Don Varnau, Oct 26, 2011
  7. Jo-Anne

    Jo-Anne Guest

    Hi, Don,

    I tried blocking the first of the three: adservices.google.com. What showed
    up in the box after I clicked on Block was google.com, not
    adservices.google.com. Then, when I tried to access Google Reader, it told
    me I had cookies turned off and would need to turn them on to be able to
    look at the websites I had aggregated there. So I had to unblock google.com.

    Jo-Anne, Oct 26, 2011
  8. Jo-Anne

    Don Varnau Guest

    OK. I didn't consider that problem.

    Try adding these lines to your HOSTS file: adservices.google.com google-analytics.com googleadservices.com

    How to do that...
    Make sure that Windows is showing hidden files and is not hiding file
    extensions for known file types (Control Panel> Folder Options> View)
    navigate to the HOSTS file at [C:\Windows\System32\Drivers\etc]

    Open the HOSTS file with notepad and add those lines just below the default
    content, like this...

    - - - -
    # For example:
    # rhino.acme.com # source server
    # x.acme.com # x client host localhost adservices.google.com google-analytics.com googleadservices.com
    - - - -
    Then click on File> Save and close Notepad.

    If this doesn't work or causes other problems, you can remove those lines
    and save the HOSTS file, to return it to the default (empty) state.

    More on the HOSTS file at http://www.accs-net.com/hosts/ and

    - - - - -

    Don Varnau, Oct 27, 2011
  9. Jo-Anne

    Jo-Anne Guest

    Hi, Don,

    Before playing with the HOSTS file, I thought I'd bring up something I just
    discovered that appears to deal with the "secure connection" issue. I can
    opt out of Google Ads, which stops the "secure connection" message; but the
    opt-out lasts only until the browser is closed. The very next time it's
    opened, the Ads are back, even though I have unchecked "Empty Temporary
    Internet Files folder when browser is closed."

    Google is now claiming to have a browser plug-in that will permanently stop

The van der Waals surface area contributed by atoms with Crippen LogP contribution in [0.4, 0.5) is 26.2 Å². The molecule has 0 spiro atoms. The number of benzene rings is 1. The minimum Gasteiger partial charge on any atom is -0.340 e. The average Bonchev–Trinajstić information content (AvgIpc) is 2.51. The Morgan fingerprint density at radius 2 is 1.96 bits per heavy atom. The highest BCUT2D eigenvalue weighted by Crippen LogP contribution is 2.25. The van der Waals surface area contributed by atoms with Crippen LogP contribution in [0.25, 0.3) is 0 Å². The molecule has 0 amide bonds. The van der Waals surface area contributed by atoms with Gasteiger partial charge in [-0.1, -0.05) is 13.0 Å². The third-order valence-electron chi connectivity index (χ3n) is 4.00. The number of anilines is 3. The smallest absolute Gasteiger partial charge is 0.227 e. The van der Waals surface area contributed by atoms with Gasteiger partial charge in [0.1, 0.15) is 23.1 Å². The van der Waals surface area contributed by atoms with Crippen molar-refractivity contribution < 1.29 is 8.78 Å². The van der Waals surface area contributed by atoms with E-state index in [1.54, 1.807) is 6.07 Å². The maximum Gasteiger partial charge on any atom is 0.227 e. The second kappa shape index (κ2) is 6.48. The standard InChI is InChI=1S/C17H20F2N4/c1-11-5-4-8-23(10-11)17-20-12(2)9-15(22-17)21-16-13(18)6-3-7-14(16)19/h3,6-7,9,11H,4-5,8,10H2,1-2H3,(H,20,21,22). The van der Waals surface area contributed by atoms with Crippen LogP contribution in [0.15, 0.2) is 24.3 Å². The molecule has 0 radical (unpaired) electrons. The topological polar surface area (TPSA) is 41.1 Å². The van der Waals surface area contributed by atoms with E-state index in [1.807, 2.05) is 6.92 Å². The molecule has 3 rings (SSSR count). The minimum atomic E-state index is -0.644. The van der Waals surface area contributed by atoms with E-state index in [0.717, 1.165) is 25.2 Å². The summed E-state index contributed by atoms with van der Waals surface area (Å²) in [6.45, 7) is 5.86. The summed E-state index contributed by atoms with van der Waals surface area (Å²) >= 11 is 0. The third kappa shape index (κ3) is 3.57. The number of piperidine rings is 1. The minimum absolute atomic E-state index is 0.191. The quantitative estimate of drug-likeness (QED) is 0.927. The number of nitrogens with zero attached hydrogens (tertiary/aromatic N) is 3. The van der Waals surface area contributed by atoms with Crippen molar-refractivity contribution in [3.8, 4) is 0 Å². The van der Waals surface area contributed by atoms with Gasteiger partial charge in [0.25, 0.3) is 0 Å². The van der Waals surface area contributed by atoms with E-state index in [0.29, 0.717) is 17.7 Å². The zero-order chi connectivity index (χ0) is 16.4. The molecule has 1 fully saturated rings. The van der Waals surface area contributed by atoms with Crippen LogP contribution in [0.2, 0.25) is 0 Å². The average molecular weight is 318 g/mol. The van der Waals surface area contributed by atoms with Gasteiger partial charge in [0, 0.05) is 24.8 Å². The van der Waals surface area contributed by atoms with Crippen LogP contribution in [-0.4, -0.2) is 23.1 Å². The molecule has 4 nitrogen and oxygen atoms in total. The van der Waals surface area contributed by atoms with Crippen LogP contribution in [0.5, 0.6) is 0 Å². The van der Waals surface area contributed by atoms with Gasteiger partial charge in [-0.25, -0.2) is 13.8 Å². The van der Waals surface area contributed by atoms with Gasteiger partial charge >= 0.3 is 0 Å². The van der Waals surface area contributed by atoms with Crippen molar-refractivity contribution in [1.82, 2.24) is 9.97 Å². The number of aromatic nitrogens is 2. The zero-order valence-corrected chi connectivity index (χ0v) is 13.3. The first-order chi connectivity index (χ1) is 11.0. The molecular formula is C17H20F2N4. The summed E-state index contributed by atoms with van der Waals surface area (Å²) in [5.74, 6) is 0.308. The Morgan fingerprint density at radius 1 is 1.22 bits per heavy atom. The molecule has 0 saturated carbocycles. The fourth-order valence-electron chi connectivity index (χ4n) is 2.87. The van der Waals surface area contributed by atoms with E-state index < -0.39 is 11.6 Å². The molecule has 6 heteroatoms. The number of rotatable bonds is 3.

the Ads from showing up. BUT of course you have to download it. It's at


    Although this plug-in theoretically opts one out of the DoubleClick cookie
    (and presumably out of Google Ads), is it possible that it puts some other
    form of tracking onto the computer that downloads it?

    Thank you again!


    Jo-Anne, Oct 29, 2011
  10. Jo-Anne

    Mayayana Guest

    --| Before playing with the HOSTS file,

    By all means, PLAY WITH THE HOSTS FILE.
    For some reason very few people seem to ever learn
    about the HOSTS file, but it's very easy to use, not
    at all risky, and provides a very simple way to filter
    out the vast majority of ads, because the vast majority
    are coming from only a few sources.

    If you want more info. and a sample HOSTS file,
    see here:


    There may be a connection between the secure page
    warning and Google's new emphasis on https. Https is
    becoming somewhat of a fad among the technorati lately.
    Also, most Google/Doubleclick ads are in a IFRAME. Ptting
    the image inside an IFRAME looks no different, but is very
    different technically. The IFRAME is actually another
    browser window, which allows the advertiser to set a
    3rd-party cookie regardless of whether you block 3rd-party
    cookies, because the page in the IFRAME is no longer
    3rd-party. If Google sets their ads on an https server
    then loading their ads would be connecting to a "secure"
    site. (How ironic. :)

    That's one of the myriad reasons why it's better not to
    use IE. In any Mozilla-related browser one can block
    3rd-party images and one can block IFRAMES. (Though
    the IFRAMES blocking requires editing a file, and only